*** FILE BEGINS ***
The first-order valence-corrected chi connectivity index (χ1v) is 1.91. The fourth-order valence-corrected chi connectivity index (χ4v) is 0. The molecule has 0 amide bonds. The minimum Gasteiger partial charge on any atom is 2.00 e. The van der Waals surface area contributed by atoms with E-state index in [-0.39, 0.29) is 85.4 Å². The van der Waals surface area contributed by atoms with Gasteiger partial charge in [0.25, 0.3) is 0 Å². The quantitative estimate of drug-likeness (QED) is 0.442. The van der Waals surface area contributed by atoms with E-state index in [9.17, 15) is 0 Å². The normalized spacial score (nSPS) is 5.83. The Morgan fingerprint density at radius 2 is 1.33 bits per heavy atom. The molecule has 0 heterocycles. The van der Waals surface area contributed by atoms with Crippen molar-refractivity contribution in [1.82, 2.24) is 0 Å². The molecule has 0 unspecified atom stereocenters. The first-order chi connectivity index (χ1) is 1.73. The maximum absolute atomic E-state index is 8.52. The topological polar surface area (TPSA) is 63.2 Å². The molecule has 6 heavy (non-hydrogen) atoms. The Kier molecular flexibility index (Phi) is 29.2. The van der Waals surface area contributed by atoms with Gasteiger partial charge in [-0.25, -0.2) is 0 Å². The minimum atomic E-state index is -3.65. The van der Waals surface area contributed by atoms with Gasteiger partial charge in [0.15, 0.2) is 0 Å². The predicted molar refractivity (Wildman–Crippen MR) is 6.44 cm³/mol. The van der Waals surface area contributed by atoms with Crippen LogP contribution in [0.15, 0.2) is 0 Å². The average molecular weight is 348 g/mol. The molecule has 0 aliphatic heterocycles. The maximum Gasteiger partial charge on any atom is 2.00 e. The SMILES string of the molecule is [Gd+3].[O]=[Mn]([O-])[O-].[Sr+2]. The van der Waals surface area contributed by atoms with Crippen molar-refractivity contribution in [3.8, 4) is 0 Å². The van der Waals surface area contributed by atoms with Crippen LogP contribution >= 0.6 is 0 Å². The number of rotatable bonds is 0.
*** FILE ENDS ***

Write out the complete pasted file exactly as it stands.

The first-order valence-corrected chi connectivity index (χ1v) is 1.91. The fourth-order valence-corrected chi connectivity index (χ4v) is 0. The molecule has 0 amide bonds. The minimum Gasteiger partial charge on any atom is 2.00 e. The van der Waals surface area contributed by atoms with E-state index in [-0.39, 0.29) is 85.4 Å². The van der Waals surface area contributed by atoms with Gasteiger partial charge in [0.25, 0.3) is 0 Å². The quantitative estimate of drug-likeness (QED) is 0.442. The van der Waals surface area contributed by atoms with E-state index in [9.17, 15) is 0 Å². The normalized spacial score (nSPS) is 5.83. The Morgan fingerprint density at radius 2 is 1.33 bits per heavy atom. The molecule has 0 heterocycles. The van der Waals surface area contributed by atoms with Crippen molar-refractivity contribution in [1.82, 2.24) is 0 Å². The molecule has 0 unspecified atom stereocenters. The first-order chi connectivity index (χ1) is 1.73. The maximum absolute atomic E-state index is 8.52. The topological polar surface area (TPSA) is 63.2 Å². The molecule has 6 heavy (non-hydrogen) atoms. The Kier molecular flexibility index (Phi) is 29.2. The van der Waals surface area contributed by atoms with Gasteiger partial charge in [-0.25, -0.2) is 0 Å². The minimum atomic E-state index is -3.65. The van der Waals surface area contributed by atoms with Gasteiger partial charge in [0.15, 0.2) is 0 Å². The predicted molar refractivity (Wildman–Crippen MR) is 6.44 cm³/mol. The van der Waals surface area contributed by atoms with Crippen LogP contribution in [0.15, 0.2) is 0 Å². The average molecular weight is 348 g/mol. The molecule has 0 aliphatic heterocycles. The maximum Gasteiger partial charge on any atom is 2.00 e. The SMILES string of the molecule is [Gd+3].[O]=[Mn]([O-])[O-].[Sr+2]. The van der Waals surface area contributed by atoms with Crippen molar-refractivity contribution in [3.8, 4) is 0 Å². The van der Waals surface area contributed by atoms with Crippen LogP contribution >= 0.6 is 0 Å². The number of rotatable bonds is 0.